Seprod sugar deal threat to UK contract - Rickards
The decision by the Sugar Industry Authority (SIA) to award the Seprod Group market-agency status could threaten Jamaica's ability to meet its obligation to British sugar refiner Tate & Lyle under a new one-year supply deal signed with the firm for the 2015-2016 crop year.
"The SIA signed a contract with Seprod when they (already) had an existing contract in place with Jamaica Cane Products Sales (JCPS) Limited for the marketing of sugar, including Golden Grove, which is owned by Seprod," Allan Rickards, chairman of the All Island Jamaica Cane Farmers Association (AIJCFA), told The Gleaner last Friday.
"... The sudden absence of Golden Grove from the marketing operations of JCPS can cause a problem in terms of the payment to the industry in the coming crop."
Rickards added: "There is currently a signed contract with Tate & Lyle for the supply of a certain amount of sugar, and suddenly the only facility that bags sugar for export is assigned another contract. That could spell trouble.
"The Sugar Industry Authority did not consult their board, because I sit on the SIA board and the matter of granting Golden Grove market-agency status was never brought to the board for discussion."
"We got a circular the Wednesday, with a draft of the agreement, giving us a deadline for the following Monday to respond."
"I responded stating my reservations, but by the following Tuesday, while in a JCPS board meeting, we were told that the deal was being signed upstairs," added Rickards.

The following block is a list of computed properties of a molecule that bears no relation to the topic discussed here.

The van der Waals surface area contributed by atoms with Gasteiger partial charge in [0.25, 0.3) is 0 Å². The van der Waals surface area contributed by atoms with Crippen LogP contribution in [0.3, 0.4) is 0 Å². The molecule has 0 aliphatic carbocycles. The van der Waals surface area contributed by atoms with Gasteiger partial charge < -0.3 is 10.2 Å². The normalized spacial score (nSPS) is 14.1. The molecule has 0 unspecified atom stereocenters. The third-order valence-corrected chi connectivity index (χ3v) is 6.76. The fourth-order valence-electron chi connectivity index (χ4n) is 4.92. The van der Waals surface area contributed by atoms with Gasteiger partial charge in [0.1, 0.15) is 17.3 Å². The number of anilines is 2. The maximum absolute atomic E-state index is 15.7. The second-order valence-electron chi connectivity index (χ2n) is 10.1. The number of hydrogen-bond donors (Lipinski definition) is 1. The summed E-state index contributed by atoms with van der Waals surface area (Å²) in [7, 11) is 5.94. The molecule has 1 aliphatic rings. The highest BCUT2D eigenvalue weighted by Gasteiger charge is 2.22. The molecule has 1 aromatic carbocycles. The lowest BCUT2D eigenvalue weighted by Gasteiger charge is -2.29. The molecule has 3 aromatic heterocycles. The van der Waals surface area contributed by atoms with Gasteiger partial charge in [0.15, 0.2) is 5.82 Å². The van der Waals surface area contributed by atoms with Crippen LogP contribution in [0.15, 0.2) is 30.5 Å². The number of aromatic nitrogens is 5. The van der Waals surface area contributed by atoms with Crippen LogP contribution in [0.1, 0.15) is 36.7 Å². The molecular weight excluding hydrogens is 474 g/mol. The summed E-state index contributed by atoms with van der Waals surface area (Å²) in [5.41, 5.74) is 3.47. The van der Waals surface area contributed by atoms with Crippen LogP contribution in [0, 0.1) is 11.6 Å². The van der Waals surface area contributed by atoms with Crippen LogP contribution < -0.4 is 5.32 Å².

Seprod racked up approximately $2 billion in losses since it took over the operations of Golden Grove Sugar Company from government in the 2010 divestment of several local sugar factories. In its annual general meeting last July, Seprod's CEO Richard Pandohie suggested that the company walk away from a $3-billion investment if it did not get control of selling its own sugar.
Efforts to contact SIA head George Callaghan for comment were not successful, while Pandohie was said to be unavailable.
JCPS was appointed the marketing agent for the SIA in 1986, when all facilities were operated by the State and was previously the only conduit through which Jamaican sugar could be sold. This situation changed after the Chinese, who operate the Pan Caribbean Sugar Company estates, were granted permission to find their own sugar markets as part of their divestment deal.
Discussions under way
Karl James, the general manager of JCPS, yesterday confirmed that there was a "situation" now facing the industry that could affect the current supply deal with the British refiner but said that discussions were being held between the parties involved.
"I have a contract issued to me by the SIA to market sugar for four factories - Everglades, Golden Grove, Appleton and Worthy Park - until October 2017," said James. "It is the same SIA who gave us the contract that has now turned around in August to grant a licence to one of the participants in the arrangement with JCPS to market their own sugar with immediate effect.
"If there is anything illegal, that must be it. I don't care who gave the authority, or it could be that the one who gave the authority was misled, but I am yet to understand why such a decision would be made without consultation with JCPS ... . This is what is up for discussion and is now being discussed," said James.